A team at the Human-Computer Interaction Institute at CMU created a 3D printed prosthetic arm for a cello student

Researchers at the Human-Computer Interaction Institute at Carnegie Mellon University have created a 3D printed prosthetic arm for an 11-year-old cello player. Led by professor Jennifer Mankoff, the group is comprised of students from the School of Computer Science and volunteers from the e-NABLE group. With his new arm, Kharan Wilbur was able to perform in his elementary school recital, something he never would have been able to do before.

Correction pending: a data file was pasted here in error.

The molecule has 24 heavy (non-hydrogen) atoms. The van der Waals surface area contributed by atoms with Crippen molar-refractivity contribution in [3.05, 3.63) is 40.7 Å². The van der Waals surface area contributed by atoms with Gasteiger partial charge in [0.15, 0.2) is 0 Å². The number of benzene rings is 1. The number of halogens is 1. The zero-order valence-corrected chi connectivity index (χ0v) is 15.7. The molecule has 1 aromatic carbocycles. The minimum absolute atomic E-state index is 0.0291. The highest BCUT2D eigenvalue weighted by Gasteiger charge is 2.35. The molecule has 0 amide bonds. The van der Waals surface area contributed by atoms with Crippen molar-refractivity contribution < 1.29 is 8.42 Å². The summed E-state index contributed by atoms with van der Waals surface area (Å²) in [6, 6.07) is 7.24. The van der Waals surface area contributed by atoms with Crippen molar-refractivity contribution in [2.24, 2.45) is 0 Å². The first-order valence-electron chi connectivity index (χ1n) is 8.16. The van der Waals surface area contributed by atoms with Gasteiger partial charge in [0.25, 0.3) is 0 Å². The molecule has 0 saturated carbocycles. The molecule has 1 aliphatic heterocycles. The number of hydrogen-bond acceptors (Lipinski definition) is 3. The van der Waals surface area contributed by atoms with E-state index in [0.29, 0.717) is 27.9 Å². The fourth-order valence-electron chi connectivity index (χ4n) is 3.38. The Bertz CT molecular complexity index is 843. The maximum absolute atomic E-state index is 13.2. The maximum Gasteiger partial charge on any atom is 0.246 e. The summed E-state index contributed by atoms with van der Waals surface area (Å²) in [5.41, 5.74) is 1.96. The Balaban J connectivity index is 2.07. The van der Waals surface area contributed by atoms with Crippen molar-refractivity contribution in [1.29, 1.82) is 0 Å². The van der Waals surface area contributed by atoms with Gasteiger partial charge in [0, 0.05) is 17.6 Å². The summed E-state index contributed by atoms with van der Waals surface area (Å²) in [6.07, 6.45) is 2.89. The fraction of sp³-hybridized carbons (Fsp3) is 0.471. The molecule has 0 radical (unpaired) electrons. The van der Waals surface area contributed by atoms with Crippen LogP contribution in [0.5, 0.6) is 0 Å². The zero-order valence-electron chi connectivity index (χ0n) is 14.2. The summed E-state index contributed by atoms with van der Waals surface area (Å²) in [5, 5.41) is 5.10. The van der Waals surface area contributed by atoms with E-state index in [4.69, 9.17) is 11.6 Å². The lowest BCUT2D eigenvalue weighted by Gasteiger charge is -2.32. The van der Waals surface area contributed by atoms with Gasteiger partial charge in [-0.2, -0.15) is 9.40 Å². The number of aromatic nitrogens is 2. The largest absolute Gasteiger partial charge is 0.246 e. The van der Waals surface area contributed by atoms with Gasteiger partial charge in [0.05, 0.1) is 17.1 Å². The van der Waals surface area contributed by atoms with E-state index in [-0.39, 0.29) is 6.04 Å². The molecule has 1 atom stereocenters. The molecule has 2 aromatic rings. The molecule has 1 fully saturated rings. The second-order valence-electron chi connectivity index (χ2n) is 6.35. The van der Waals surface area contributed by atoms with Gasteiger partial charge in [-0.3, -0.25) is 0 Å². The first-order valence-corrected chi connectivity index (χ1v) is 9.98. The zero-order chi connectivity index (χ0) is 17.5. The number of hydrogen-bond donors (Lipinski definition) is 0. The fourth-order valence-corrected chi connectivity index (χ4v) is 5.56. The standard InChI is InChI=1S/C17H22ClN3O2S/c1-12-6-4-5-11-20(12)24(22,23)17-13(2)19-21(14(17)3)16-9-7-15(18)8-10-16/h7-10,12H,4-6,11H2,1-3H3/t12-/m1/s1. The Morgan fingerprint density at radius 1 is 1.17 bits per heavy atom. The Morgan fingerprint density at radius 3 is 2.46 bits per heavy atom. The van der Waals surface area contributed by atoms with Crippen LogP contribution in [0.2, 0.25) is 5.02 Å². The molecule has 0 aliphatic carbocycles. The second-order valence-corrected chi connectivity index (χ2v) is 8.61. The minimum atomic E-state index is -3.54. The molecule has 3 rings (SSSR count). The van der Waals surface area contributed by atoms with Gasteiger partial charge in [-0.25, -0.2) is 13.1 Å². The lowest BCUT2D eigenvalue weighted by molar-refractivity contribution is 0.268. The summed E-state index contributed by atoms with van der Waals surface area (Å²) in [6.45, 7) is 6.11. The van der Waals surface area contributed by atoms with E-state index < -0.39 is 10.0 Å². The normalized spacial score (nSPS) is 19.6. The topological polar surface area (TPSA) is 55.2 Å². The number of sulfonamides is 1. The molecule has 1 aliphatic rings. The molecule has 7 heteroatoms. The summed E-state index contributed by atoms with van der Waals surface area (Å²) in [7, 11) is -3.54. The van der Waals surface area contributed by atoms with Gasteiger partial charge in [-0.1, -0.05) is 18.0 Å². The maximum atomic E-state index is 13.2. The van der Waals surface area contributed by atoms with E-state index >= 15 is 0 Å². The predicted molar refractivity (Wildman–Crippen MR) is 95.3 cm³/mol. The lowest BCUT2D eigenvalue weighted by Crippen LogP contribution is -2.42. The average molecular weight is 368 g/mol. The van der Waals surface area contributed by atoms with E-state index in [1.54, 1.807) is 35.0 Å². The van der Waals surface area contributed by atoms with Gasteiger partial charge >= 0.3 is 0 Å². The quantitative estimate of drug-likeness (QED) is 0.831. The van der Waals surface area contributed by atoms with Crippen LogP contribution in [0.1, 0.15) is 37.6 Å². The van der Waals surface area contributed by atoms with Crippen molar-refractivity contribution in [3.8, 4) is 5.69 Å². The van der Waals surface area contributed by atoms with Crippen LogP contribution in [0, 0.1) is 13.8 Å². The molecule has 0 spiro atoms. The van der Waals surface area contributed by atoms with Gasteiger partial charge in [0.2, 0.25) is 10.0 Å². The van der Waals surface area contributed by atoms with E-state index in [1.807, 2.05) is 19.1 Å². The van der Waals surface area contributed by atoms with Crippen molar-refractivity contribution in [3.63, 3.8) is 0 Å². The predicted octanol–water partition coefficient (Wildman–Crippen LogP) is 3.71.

This new 3D printed prosthetic arm differs from traditional prosthetics because it provides more fine-grain movement, which is essential when playing the cello. It’s also far cheaper than a traditionally-manufactured arm, which could cost anywhere between $6,000 to $10,000. Since the project began in 2013, CMU has been able to help over 1,500 people in similar amputation situations.

Read the full article on 3Dprint.com.

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